Wednesday, April 2, 2014
"What Went Wrong?"
I remember feeling attracted to boys and spending time thinking about them in a sexual context for as long as I have been conscious of my existence. Some of these memories date back to age two or three. While the intensity of the attractions has ebbed and flowed over the years, it has always been there.
When I told my parents in my early twenties that I experienced same-gender attraction, they were compassionate and loving, but very sorrowful. They blamed themselves for various reasons; I adamantly denied that either of them had anything to do with it.
I think we have a tendency when we face a trial as daunting as same gender attraction to ask "what went wrong?" Looking back over the last thirty years or so, it is possible for me to identify a few possible culprits.
The Nonathletic Boy
That's one theory.
When I was young, I often found myself at the doctor's office due to a minor medical condition that affected me over the course of several years. As part of my visits, I was subjected to various examinations and tests, including physical examination of my body. I remember enjoying the sensation of being touched on my private parts by the doctor. At the age of five or six, I took an extended visit to a doctor in a neighboring state. I was anxious about the visit but secretly looked forward to being fondled by the doctor.
I have no reason to believe that I was touched inappropriately - even though I was young, my memory is relatively clear. Based on what I know now about ethics in medicine, I believe my doctors were competent and performed all examinations according to applicable standards. Also, one or both of my parents were usually in the room for the tests. Nevertheless, the sensations I experienced during these visits stuck with me and resulted in fantasies and dreams for years afterward. Did this later cause me to experience same-gender attraction as an adult?
The Overly Chaste RM
In junior high and into high school, I had crushes on the cute girls and did what I could to get close to them. I developed relationships with a few of these girls which were bordering on if not outright romantic. Though sex was far from my mind, I felt the desire to kiss them, cuddle them, and hold their hands, and in some cases I did. There were even two or three girls that might fall under the definition of "girlfriend." But I was a good Mormon boy preparing for a mission, and I knew that romance was distracting to a missionary, so I avoided letting any relationship become too serious.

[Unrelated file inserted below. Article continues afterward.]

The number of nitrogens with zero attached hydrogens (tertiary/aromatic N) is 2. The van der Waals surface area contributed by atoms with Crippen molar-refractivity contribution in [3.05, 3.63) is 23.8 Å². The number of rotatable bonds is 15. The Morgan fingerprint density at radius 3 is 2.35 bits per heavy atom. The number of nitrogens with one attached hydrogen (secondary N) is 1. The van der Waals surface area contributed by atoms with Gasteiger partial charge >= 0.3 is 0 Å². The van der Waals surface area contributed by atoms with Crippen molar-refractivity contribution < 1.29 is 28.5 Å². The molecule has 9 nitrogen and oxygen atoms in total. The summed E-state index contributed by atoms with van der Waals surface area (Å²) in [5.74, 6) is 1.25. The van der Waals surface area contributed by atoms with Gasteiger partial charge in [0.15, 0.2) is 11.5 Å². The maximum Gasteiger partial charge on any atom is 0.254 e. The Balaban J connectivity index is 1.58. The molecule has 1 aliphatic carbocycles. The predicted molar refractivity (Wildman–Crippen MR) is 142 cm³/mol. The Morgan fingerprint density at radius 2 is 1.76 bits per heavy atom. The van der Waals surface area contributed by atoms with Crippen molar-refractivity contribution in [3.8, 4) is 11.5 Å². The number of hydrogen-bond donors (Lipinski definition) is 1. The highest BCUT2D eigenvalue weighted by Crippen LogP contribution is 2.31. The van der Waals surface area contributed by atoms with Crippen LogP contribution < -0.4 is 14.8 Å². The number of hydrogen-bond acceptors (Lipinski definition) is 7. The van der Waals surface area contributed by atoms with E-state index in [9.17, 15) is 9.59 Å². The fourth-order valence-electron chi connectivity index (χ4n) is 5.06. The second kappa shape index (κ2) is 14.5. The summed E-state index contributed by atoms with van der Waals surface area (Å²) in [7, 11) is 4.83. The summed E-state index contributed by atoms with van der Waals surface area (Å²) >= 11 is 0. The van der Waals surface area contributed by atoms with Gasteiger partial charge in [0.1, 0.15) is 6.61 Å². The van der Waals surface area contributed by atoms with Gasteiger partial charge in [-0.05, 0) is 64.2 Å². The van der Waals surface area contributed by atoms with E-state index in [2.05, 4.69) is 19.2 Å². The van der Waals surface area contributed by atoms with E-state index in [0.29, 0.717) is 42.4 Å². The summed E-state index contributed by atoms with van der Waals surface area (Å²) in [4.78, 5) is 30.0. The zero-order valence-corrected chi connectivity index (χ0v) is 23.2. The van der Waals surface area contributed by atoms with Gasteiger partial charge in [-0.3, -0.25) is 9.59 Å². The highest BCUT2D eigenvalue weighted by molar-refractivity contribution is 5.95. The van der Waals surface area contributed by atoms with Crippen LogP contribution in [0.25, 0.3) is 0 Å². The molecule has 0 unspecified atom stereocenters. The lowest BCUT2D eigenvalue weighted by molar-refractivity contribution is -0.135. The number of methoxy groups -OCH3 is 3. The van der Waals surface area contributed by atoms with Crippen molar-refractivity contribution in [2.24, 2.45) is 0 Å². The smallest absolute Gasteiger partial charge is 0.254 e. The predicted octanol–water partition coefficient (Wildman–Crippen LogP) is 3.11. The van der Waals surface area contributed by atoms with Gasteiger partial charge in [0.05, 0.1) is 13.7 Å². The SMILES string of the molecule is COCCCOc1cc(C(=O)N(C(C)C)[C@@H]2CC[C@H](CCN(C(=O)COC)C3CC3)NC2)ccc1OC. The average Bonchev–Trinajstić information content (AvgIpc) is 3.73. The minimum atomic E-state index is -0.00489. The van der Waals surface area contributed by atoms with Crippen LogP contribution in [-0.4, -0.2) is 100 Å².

By the end of my mission, I had lived 19 years with very little experience with romance or physical relationships with girls, and another two years with none whatsoever. My lack of experience led to lack of confidence, which might have increased the confusion I felt and led to strong, ingrained attractions to other men, especially in light of the time I had spent in close proximity to attractive guys.
The Indulgent Teenager
Yet another idea dates back to my high schools days when I was just beginning to recognize that the attractions I felt might be described as "gay." When I made that realization, I was afraid. So much of what it meant to be gay was repulsive to me. But after the initial shock sank in, I had a decade or so to mull it over and get used to the idea. By the time I was in my late 20s, almost nothing shocked me and I was actually quite attracted to almost all aspects of the gay lifestyle, even those aspects that had disgusted me before. So even if the initial spark of same-gender attraction came from nature, did I "nurture" these feelings through my thoughts and actions, effectively choosing to allow them to take hold within me through long-term exposure, rather than turning from the idea in the beginning and staying away from influences that might exacerbate my feelings?
All of these theories have some basis in reality, and it might be tempting to "blame" my homosexuality on these events or circumstances. However, I find that spending too much time analyzing the past is counterproductive. The fact is that I am standing here today having lived a significant portion of my life worrying about, dealing with, or accepting same-gender attraction as a reality. It has impacted every day of my life, sometimes causing pain and grief, others leading to peace and happiness.
What is important now is not only for me to learn from any mistakes I have made along the way, but to live my life today in such a way that the path I have taken to get here will have been worth the effort.
In my next post, I will focus on today and how I am striving to live the life that will bring me the greatest joy.